The Symmetry of Grace

The Symmetry of Grace

Romans 5:12-19, Genesis 2:15-17; 3:1-7
Preached FCCW                3-5-2017

Tucked away in a small mountain village in Mexico, off a dusty road flanked by pig farms, lived a young boy by the name of Edgar Hernandez.
That’s the name his mother and father gave him when he was born. More recently, he was given another name by a group of doctors who had taken a special interest in him.
They referred to Edgar as “Patient Zero.”
A few years ago, as the swine flu virus was spreading from continent to continent, the medical community raced to determine where the disease had originated, in the hope of stopping the pandemic.
Identifying Patient Zero could offer a shortcut to understanding how the disease progressed, which could mean a quicker discovery of a treatment for it.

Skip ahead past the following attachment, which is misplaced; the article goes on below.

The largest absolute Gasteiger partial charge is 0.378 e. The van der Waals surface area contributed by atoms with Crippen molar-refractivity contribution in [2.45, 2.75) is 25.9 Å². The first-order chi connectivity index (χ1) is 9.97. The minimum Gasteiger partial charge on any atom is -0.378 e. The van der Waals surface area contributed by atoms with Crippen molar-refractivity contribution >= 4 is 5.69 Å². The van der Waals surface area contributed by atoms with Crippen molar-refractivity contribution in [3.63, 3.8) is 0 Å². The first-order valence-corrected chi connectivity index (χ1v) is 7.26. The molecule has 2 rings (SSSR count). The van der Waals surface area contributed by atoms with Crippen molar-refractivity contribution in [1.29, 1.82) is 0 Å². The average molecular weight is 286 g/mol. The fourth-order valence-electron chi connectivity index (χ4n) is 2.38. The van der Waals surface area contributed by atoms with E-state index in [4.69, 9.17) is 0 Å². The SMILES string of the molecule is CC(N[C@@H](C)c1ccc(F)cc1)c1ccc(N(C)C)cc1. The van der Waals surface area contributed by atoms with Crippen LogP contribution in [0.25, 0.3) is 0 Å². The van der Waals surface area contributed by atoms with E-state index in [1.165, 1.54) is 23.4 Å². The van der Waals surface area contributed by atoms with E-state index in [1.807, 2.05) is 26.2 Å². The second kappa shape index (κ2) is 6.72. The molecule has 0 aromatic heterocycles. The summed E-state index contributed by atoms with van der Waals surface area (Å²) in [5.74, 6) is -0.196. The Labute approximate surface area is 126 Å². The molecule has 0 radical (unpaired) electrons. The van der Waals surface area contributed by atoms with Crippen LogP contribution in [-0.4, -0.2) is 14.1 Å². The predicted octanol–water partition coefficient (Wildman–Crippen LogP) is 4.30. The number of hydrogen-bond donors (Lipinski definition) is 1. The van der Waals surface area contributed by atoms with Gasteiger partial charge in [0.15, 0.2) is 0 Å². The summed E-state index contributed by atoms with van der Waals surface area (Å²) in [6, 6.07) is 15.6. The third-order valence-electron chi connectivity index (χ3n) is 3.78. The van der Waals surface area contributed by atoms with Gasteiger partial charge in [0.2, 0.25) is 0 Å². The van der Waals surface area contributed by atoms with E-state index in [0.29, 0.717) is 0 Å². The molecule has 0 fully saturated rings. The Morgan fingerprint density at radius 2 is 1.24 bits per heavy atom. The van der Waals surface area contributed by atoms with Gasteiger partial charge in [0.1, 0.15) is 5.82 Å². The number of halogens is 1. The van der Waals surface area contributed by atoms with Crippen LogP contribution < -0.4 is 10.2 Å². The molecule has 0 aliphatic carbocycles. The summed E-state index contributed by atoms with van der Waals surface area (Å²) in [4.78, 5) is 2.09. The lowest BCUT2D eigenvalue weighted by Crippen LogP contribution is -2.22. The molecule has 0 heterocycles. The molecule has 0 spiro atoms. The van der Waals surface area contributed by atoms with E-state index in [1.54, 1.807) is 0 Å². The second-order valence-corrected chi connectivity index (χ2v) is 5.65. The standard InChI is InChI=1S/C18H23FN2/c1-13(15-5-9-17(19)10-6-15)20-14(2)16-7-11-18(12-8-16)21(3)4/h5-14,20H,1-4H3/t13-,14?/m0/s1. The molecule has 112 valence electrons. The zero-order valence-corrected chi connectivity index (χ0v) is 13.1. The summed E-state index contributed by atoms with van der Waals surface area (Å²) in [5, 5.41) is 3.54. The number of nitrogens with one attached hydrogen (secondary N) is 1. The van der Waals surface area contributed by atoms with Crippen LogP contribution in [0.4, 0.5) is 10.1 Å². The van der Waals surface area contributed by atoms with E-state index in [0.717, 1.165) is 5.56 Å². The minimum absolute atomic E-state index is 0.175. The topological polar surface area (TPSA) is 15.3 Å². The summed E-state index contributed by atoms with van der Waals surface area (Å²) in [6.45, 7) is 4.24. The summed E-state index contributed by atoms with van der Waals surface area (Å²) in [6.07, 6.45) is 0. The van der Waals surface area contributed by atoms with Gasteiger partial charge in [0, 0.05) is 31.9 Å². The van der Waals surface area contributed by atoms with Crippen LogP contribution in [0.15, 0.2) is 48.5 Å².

Their search led them to the village of La Gloria, in the Mexican state of Veracruz.
There, they pinpointed the very first confirmed case of the disease – Patient Zero – aka, Edgar Hernandez.

In the Epistle to the Romans the Apostle Paul is explaining the cure for the oldest, most virulent, and most stubborn pandemic known to man. The pandemic of sin.
Paul says that, “sin came into the world through one man,
and death came through sin, and so death spread to all because all have sinned.”
IPaul identifies Patient Zero for the disease of sin, and his name is Adam.
According to Paul, Adam is the key to understanding the pattern of progression of sin in all of us.
You know how the story goes. How God gives Adam and Eve a home in the Garden of Eden.
God tells them they can have anything in Eden, with one exception.
The Tree of the Knowledge of Good and Evil is off limits.
It’s literally Paradise. They have everything they could ever need.
But not, as it turns out, everything they could ever desire.
Along comes the crafty Serpent.
Who tempts them to break the one boundary God set for them.
The Serpent gets them to forget about everything God has provided them and tricks them into obsessing about the one thing God said was forbidden to them.